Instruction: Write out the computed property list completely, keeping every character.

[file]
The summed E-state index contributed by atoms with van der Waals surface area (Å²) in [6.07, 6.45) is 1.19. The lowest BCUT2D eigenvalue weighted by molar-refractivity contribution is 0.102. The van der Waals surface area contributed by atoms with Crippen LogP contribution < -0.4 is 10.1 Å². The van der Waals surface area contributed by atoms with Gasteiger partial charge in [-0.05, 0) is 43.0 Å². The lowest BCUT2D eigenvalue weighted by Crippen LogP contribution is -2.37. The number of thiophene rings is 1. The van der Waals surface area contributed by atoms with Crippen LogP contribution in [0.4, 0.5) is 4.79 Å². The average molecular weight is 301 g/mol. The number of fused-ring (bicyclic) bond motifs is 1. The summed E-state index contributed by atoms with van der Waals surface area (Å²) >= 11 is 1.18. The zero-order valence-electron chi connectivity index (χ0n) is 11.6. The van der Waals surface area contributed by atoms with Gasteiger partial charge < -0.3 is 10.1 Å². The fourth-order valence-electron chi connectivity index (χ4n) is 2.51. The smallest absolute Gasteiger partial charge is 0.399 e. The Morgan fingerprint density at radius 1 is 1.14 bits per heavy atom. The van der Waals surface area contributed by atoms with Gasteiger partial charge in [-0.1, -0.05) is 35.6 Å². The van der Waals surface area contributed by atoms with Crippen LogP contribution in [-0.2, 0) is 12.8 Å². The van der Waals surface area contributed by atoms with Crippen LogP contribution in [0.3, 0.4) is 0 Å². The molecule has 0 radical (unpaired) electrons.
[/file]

The summed E-state index contributed by atoms with van der Waals surface area (Å²) in [6.07, 6.45) is 1.19. The lowest BCUT2D eigenvalue weighted by molar-refractivity contribution is 0.102. The van der Waals surface area contributed by atoms with Crippen LogP contribution < -0.4 is 10.1 Å². The van der Waals surface area contributed by atoms with Gasteiger partial charge in [-0.05, 0) is 43.0 Å². The lowest BCUT2D eigenvalue weighted by Crippen LogP contribution is -2.37. The number of thiophene rings is 1. The van der Waals surface area contributed by atoms with Crippen LogP contribution in [0.4, 0.5) is 4.79 Å². The average molecular weight is 301 g/mol. The number of fused-ring (bicyclic) bond motifs is 1. The summed E-state index contributed by atoms with van der Waals surface area (Å²) >= 11 is 1.18. The zero-order valence-electron chi connectivity index (χ0n) is 11.6. The van der Waals surface area contributed by atoms with Gasteiger partial charge < -0.3 is 10.1 Å². The fourth-order valence-electron chi connectivity index (χ4n) is 2.51. The smallest absolute Gasteiger partial charge is 0.399 e. The Morgan fingerprint density at radius 1 is 1.14 bits per heavy atom. The van der Waals surface area contributed by atoms with Gasteiger partial charge in [-0.1, -0.05) is 35.6 Å². The van der Waals surface area contributed by atoms with Crippen LogP contribution in [-0.2, 0) is 12.8 Å². The van der Waals surface area contributed by atoms with Crippen LogP contribution in [0.3, 0.4) is 0 Å². The molecule has 0 radical (unpaired) electrons.